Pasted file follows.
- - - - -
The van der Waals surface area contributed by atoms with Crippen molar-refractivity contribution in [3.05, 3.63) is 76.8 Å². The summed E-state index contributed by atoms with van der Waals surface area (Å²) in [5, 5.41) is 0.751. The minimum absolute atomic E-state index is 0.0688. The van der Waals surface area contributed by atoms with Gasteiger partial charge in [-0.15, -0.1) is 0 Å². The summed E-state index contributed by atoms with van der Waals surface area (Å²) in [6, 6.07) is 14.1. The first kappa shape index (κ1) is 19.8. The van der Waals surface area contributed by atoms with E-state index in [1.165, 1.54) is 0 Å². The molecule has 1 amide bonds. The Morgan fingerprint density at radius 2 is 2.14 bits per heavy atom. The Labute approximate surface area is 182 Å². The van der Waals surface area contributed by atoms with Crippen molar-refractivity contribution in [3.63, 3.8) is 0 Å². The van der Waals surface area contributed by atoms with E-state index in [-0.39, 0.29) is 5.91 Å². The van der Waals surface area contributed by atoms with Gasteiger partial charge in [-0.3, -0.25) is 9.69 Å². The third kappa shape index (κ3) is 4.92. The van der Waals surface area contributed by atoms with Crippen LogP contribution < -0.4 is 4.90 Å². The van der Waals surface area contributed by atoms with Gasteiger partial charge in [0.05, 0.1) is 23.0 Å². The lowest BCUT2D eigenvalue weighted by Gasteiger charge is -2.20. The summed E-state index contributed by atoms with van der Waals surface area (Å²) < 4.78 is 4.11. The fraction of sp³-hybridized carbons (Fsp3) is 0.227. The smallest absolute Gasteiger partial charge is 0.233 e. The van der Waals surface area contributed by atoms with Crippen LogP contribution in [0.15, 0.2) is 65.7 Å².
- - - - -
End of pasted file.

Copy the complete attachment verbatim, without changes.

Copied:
The van der Waals surface area contributed by atoms with Crippen molar-refractivity contribution in [3.05, 3.63) is 76.8 Å². The summed E-state index contributed by atoms with van der Waals surface area (Å²) in [5, 5.41) is 0.751. The minimum absolute atomic E-state index is 0.0688. The van der Waals surface area contributed by atoms with Gasteiger partial charge in [-0.15, -0.1) is 0 Å². The summed E-state index contributed by atoms with van der Waals surface area (Å²) in [6, 6.07) is 14.1. The first kappa shape index (κ1) is 19.8. The van der Waals surface area contributed by atoms with E-state index in [1.165, 1.54) is 0 Å². The molecule has 1 amide bonds. The Morgan fingerprint density at radius 2 is 2.14 bits per heavy atom. The Labute approximate surface area is 182 Å². The van der Waals surface area contributed by atoms with Crippen molar-refractivity contribution in [3.63, 3.8) is 0 Å². The van der Waals surface area contributed by atoms with E-state index in [-0.39, 0.29) is 5.91 Å². The van der Waals surface area contributed by atoms with Gasteiger partial charge in [-0.3, -0.25) is 9.69 Å². The third kappa shape index (κ3) is 4.92. The van der Waals surface area contributed by atoms with Crippen LogP contribution < -0.4 is 4.90 Å². The van der Waals surface area contributed by atoms with Gasteiger partial charge in [0.05, 0.1) is 23.0 Å². The lowest BCUT2D eigenvalue weighted by Gasteiger charge is -2.20. The summed E-state index contributed by atoms with van der Waals surface area (Å²) < 4.78 is 4.11. The fraction of sp³-hybridized carbons (Fsp3) is 0.227. The smallest absolute Gasteiger partial charge is 0.233 e. The van der Waals surface area contributed by atoms with Crippen LogP contribution in [0.15, 0.2) is 65.7 Å².